A green Honda CB750K cafe racer

Winter Blue – Dalton’s Honda CB750K

2020 has been a tough year in many ways. On top of all the terrible things attributed to the outbreak of the Coronavirus, many motorcyclists around the world have had to endure months of not being able to ride their beloved bikes. And now, with the northern hemisphere about to enter into another winter, our friends up north are winterizing their bikes, which means even more time out of the saddle. But don’t despair. Maybe this is the perfect time to kick off that bike project you’ve been procrastinating over. Today, to inspire you to make a start, Utah native Dalton Devore is here to share some details about his Honda CB750K cafe racer winter build.

Cafe Racer fairing

“My bike is a ’76 CB750K and building it took me about 9 months from start to finish. I built this cafe racer because Utah winters can be difficult, and I find building bikes takes those blues away.

The donor bike came from the local classifieds, but it was just a rolling chassis with no motor, so I had to source the engine separately. As far as my design approach, I like to sketch my ideas out on paper because I’m not exactly computer savvy. My design was Initially based off a Norton. I really like the styling and overall aesthetics of British machines, but love the reliability of the Japanese brands. As far as custom work, this whole bike had to be built from the frame up.”

Cafe Racer dials

Cafe racer diamond stitch seat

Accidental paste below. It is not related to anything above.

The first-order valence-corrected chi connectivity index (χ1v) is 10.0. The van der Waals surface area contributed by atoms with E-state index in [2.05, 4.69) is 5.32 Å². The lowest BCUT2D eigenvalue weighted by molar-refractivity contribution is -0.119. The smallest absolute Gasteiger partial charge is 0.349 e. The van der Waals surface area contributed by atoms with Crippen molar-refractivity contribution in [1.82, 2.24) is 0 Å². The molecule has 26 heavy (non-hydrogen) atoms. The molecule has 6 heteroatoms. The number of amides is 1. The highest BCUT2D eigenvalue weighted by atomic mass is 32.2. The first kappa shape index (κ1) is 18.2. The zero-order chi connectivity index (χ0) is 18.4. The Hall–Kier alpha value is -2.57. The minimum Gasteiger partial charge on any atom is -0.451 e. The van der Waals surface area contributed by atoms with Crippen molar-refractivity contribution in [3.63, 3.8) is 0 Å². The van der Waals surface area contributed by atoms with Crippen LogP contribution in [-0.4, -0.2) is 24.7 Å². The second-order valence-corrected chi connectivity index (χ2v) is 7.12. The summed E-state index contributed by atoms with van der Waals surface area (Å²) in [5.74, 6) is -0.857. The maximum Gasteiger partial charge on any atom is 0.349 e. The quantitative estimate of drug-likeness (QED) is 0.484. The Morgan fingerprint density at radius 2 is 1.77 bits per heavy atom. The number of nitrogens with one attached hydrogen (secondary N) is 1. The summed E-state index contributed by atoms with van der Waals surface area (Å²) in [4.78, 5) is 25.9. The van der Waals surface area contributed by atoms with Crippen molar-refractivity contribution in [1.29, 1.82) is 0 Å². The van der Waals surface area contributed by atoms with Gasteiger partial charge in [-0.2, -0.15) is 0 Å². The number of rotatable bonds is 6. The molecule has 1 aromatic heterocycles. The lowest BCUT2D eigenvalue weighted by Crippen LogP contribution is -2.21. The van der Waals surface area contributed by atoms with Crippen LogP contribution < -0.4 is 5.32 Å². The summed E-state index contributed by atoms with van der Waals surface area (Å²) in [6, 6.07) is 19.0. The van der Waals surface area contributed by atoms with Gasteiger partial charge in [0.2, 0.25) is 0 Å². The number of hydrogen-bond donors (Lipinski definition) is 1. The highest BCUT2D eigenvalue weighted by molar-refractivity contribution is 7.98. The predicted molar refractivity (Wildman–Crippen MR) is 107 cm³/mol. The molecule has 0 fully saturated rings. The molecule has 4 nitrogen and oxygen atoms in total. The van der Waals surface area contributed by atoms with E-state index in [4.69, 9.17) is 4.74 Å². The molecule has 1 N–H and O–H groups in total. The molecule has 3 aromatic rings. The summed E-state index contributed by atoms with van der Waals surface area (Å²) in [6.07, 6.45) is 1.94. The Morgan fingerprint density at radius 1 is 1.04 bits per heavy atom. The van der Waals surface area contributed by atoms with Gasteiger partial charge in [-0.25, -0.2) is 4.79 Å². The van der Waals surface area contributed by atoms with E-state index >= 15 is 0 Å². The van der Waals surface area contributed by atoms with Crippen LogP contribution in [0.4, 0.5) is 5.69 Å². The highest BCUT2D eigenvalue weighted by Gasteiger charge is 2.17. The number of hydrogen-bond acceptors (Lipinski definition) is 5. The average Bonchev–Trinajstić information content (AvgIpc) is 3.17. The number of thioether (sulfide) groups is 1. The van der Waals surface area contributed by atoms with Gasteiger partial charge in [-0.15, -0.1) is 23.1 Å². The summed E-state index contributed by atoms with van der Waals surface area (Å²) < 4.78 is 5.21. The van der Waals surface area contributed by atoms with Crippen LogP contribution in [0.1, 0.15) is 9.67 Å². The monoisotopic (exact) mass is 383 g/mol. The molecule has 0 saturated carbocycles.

“A custom tail hoop has been added to the rear of the frame and all the unnecessary tabs and bits removed. Up front you’ll find a dual-disc setup taken from a Honda GL1000. I’ve paired it with fresh brake lines and a Brembo master cylinder for better all-round braking performance.

The motor I sourced has been fully rebuilt with a forged HRC CR750 crankshaft and stator. It’s also been bored out to 836cc and uses forged JE 10.5 compression pistons and Carrillo I beam connecting rods. Additionally, the head has been fully ported, valve guides shortened and it has a larger aftermarket cam. The factory valve springs were replaced with cycle X “beehive” units, the bottom end has been fully rebuilt with all new bearings and cryo treated primary chains. The transmission has been race cut and the stock clutch has been upgraded to a Barnett system with a billet pressure plate and to top it all off. Those of you who own SOHC 750’s know how much of a struggle the stock alternatives can be. To top it all off the exhaust system is a full MotoGP Werks 4 into 1 setup.”

A green Honda CB750K cafe racer

“My CB750K cafe racer uses a Cognito Moto triple tree which I installed along with one of their rear-set conversion kits. The dash has been custom built with a brand new design and everything is powered by a wiring harness which I built from scratch. It’s hooked up to a Motogadget M-Unit. The bar-end turn signals are too and I have used guitar amp style switches integrated into the handlebar with internal wiring to control all the accessories.

My bike’s seat cowl was built by hand. The same goes for the seat upholstery which was inspired by a barber’s chair. Sitting over the frame is a Yamaha XS750 which I painstakingly modified to fit. The frame itself has also been customised. A section beneath is removable which allows for top end engine maintenance and servicing without having to pull the motor from the frame.”

Cafe racer tail section

“As far as the most challenging part of the build goes – I’d say it was finding all the right parts to achieve the styling I was looking for. My CB750K cafe racer pulls much harder than a stock alternative through all the gears. The seating position is race-worthy and the rearsets allow for a more aggressive lean through the turns. I decided on building a high-performance Honda CB750K because these bikes have so much untapped potential. Plus the sound of the old school inline-four is hard to beat! The bike is an absolute blast to ride, plus it turns heads everywhere I go!”


Photography by Jeremy Foster

A green Honda CB750K cafe racer